800-Level Course Descriptions

PHYS 801 Student Seminar

Student Seminar

PHYS 801

Discussion of recent developments in physics, based on student seminars. Attendance is required for all first and second year students proceeding toward MSc or PhD degrees in physics. Course offered regularly. Graded on a satisfactory/unsatisfactory basis.

PHYS 802 Introduction to Graduate Studies: Research and Teaching in Physics

Introduction to Graduate Studies: Research and Teaching in Physics

PHYS 802

Basic skills for research and teaching in physics. Required for all students beginning an MSc or PhD degree in physics. Graded on a satisfactory/unsatisfactory basis.

PHYS 810 Advanced Quantum Mechanics

Advanced Quantum Mechanics

PHYS 810

Advanced non-relativistic and some basic relativistic quantum mechanics: symmetries, Schroedinger/Heisenberg pictures, mixtures, variational and perturbative methods, Dirac equation. Prerequisite: PHYS 415, or equivalent.

PHYS 811 Topics in Quantum Mechanics

Topics in Quantum Mechanics

PHYS 811

A selection of topics which could include: foundations of quantum mechanics, quantum information theory, Bell's inequality, electron in a magnetic field, formal scattering theory, and others of current interest. Prerequisite: PHYS 810 or equivalent.

PHYS 812 Introduction to Quantum Field Theory

Introduction to Quantum Field Theory

PHYS 812

A first course in relativistic quantum field theory (QFT), mainly quantum electrodynamics (QED). Canonical quantization of the Klein-Gordon, electromagnetic, and Dirac fields; gauge freedom; Feynman diagrams and rules, with applications to scattering cross sections and pair creation; renormalization, with applications to the anomalous magnetic moment of the electron and the Lamb shift. Prerequisite: PHYS 810 or equivalent.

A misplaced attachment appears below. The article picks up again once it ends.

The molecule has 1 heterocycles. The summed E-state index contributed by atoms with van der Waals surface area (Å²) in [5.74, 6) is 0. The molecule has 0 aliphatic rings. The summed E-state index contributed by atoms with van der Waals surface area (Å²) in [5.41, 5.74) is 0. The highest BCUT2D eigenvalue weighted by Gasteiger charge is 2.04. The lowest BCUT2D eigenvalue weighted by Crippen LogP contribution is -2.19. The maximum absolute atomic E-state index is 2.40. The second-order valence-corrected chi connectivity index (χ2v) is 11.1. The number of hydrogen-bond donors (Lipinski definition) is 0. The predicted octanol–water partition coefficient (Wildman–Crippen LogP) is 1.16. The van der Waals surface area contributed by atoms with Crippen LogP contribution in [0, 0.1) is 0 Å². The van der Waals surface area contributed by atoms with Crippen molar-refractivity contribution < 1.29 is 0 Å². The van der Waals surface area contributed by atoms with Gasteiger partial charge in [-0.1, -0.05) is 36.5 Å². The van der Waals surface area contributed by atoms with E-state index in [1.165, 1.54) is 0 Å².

Quantum Information Science

PHYS 816

Includes topics such as qubits, density matrices, mixed states, entanglement, basic quantum algorithms, quantum cryptography, computational models and complexity, introductory quantum error correction, and applications. Students with credit for PHYS 416 may not take this course for further credit. Prerequisite: Recommended Prerequisite: PHYS 385 and either PHYS 384 or MATH 314 and 419, or equivalent, with a minimum grade of C-.

PHYS 821 Electromagnetic Theory

Advanced Electromagnetism I

PHYS 821

Advanced topics in classical electromagnetic theory: review of Maxwell's equations in free space and in macroscopic media, with applications in contemporary research; relativistic unification of electromagnetism; Lagrangian and Hamiltonian methods in electromagnetism. Prerequisite: PHYS 421 or equivalent.

PHYS 822 Advanced Electromagnetism II

Advanced Electromagnetism II

PHYS 822

Advanced topics in electromagnetic waves: propagation and polarization in free space and in macroscopic media, including dispersive and anisotropic media; conducting and dielectric waveguides and resonators; radiation, scattering, and diffraction. Prerequisite: PHYS 421 or equivalent.

PHYS 833 Biological Physics Laboratory

Biological Physics Laboratory

PHYS 833

Experiments in biological and soft condensed matter physics including investigation of Brownian motion, molecular order and biophysical forces using techniques such as optical trapping, NMR, spectroscopy and x-ray diffraction. Attention will also be given to more general skills, including experimental design, operating and troubleshooting experimental equipment, data analysis, and the presentation of experimental results. Prerequisite: PHYS 231 or MBB 309W; PHYS 347 or 344 or MBB 323 or CHEM 360; or permission of the department.

PHYS 841 Statistical Mechanics

Statistical Mechanics

PHYS 841

Review of ensembles and thermodynamics, ideal gases, imperfect classical gases, classical and modern theories of phase transitions, renormalization group. Course offered regularly. Prerequisite: PHYS 445 or equivalent.



PHYS 846

Nonlinear dynamics and chaos. Pattern formation and an introduction to turbulence. Prerequisite: PHYS 384 or equivalent.

PHYS 847 Topics in Soft-Condensed Matter and Biological Physics

Biological and Soft-Matter Physics

PHYS 847